Part 9: What Is in a Fishery Management Plan?
General Goals and Content
The MSA requires that a Fishery Management Plan (FMP) must be developed for any fishery requiring conservation and management (16 U.S.C. § 1852(h)(1)). An FMP identifies any problems in a fishery and imposes management measures in the form of fishing regulations designed to correct the problems. The goal of the conservation and management measures is “to protect, restore, and promote the long-term health and stability of the fishery.” FMPs maintain maximum sustainable yield by limiting harvests, allowable gear, seasons, or types of vessels, or all of those factors. The contents of an FMP become regulation (published in the C.F.R.) and are enforceable.
An FMP is dozens of pages long and grows with each amendment. Amendments are adopted following the same procedure for approval as the original FMP. The plan is divided into two so-called “frameworks.” One framework is for conservation and ecological issues. It is referred to as the point-of-concern framework. The second framework is for socioeconomic issues.
An FMP describes the fishery giving the following information:
- An FMP describes the fishery giving the following information as required by 16 U.S.C. § 1853(a)(2).
- The number of vessels involved
- The type and quantity of fishing gear used
- The stocks of fish involved and their location
- Actual and potential revenues from the fishery
- Any recreational interest in the fishery, and
- The nature and extent of foreign fishing and Indian treaty fishing rights.
In developing an FMP, the MSA requires the Council to consider commercial, recreational, charter fishing, and fish processing. Thus, Councils consider the type and quantity of fishing gear used, catch by species either in terms of weight or by numbers of fish, location of fishing areas, the health of essential fish habitat, time of fishing, number of hauls, and whatever economic information is necessary to meet the statutory requirements. In terms of fish processing, the information should include the estimated processing capacity and the actual processing capacity of U.S. processors for the fishery.
Categories of Management
FMPs may divide fish stocks into three management categories or tiers:
- “Active” management: for those stocks with significant levels of catch and requiring intense harvest management;
- “Monitored” management: for those stocks where all that is needed is monitoring of landings and available abundance indices; and
- “Prohibited Harvest” management: for stocks that may not be fished, harvested, or landed.
Additionally, species that are not purposefully fished by any fishery but may be caught incidentally, are described as ecosystem component species. To be considered an ecosystem component species, the fish must not be: (1) a target stock/species; (2) at risk of overfishing or being overfished; and (3) generally retained for sale or personal use. Such species may be listed in an FMP but are not managed.
Where a species is wide ranging, an FMP may establish separate management areas within that range. By distributing harvest levels among the different areas, rather than allowing all vessels to fish in any area, such a management plan will distribute the effects of fishing mortality more evenly and prevent localized depletion, as it would be easier for everyone to fish the areas closer to shore.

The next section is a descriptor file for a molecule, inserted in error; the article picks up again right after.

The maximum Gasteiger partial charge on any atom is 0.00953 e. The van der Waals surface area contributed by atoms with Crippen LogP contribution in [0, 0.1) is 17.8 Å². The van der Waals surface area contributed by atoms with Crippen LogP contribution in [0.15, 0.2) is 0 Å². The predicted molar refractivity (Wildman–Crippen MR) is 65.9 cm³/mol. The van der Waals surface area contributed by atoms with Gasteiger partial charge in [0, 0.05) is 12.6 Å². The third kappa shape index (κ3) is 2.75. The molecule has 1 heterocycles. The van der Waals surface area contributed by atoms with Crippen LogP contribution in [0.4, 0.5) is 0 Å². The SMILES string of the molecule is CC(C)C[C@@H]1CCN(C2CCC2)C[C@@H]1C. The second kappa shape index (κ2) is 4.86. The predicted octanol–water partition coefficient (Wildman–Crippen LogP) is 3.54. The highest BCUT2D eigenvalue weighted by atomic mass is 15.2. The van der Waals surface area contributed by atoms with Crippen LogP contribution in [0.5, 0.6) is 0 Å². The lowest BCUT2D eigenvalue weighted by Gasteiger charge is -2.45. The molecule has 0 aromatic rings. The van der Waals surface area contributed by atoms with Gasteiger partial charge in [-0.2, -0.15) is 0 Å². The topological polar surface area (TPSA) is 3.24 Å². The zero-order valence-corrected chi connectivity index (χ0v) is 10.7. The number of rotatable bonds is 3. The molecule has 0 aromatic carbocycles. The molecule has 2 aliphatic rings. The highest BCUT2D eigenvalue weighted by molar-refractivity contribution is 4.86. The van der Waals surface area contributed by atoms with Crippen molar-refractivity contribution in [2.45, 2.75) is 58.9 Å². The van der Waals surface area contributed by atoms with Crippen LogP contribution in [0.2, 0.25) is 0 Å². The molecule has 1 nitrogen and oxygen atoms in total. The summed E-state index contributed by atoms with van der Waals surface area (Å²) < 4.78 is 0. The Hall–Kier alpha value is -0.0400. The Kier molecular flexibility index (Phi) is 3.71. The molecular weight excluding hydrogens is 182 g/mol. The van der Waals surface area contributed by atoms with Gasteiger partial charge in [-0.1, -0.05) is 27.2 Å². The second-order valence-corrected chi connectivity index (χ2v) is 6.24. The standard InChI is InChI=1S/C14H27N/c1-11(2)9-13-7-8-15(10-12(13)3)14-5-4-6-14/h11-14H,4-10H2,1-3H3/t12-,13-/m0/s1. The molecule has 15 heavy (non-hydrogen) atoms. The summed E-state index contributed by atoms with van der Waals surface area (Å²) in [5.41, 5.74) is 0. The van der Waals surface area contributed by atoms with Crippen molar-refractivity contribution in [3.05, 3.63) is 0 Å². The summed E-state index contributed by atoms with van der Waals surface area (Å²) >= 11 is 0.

Management reference points are established for all stocks requiring active management. Reference points are based on biological data for the stock, such as biomass, maximum sustainable yield, spawning potential ratio, and recruitment overfishing. Reference points help the Council identify when sustainable harvesting for optimum yield is being met. (See Optimum Yield.) When a reference point is triggered, an FMP will have actions that fall into place to maintain the fishery.
The Ten National Standards
Developing an FMP requires more than counting fish. Fishery Management Plans must conform to ten National Standards set by law under the MSA. These standards require consideration of social, economic, biological, and environmental factors associated with fisheries. The National Standards are shown below. NMFS has issued guidelines for each of the standards.
(16 U.S.C. § 1851: All regulations and Fishery Management Plans must be consistent with the following ten National Standards.)
(1) Conservation and management measures shall prevent overfishing while achieving, on a continuing basis, the optimum yield from each fishery for the U.S. fishing industry.
(2) Conservation and management measures shall be based upon the best scientific information available.
(3) To the extent practicable, an individual stock of fish shall be managed as a unit throughout its range, and interrelated stocks of fish shall be managed as a unit or in close coordination.
(4) Conservation and management measures shall not discriminate between residents of different States. If it becomes necessary to allocate or assign fishing privileges among various U.S. fishers, such allocation shall be:
(A) fair and equitable to all fishers;
(B) reasonably calculated to promote conservation; and
(C) carried out in such manner that no particular individual, corporation, or other entity acquires an excessive share of such privileges.
(5) Conservation and management measures shall, where practicable, consider efficiency in the utilization of fishery resources; except that no such measure shall have economic allocation as its sole purpose.
(6) Conservation and management measures shall take into account and allow for variations among, and contingencies in, fisheries, fishery resources, and catches.
(7) Conservation and management measures shall, where practicable, minimize costs and avoid unnecessary duplication.
(8) Conservation and management measures shall, consistent with the conservation requirements of this chapter (including the prevention of overfishing and rebuilding of overfished stocks), take into account the importance of fishery resources to fishing communities by utilizing economic and social data that meet the requirements of paragraph (2), in order to: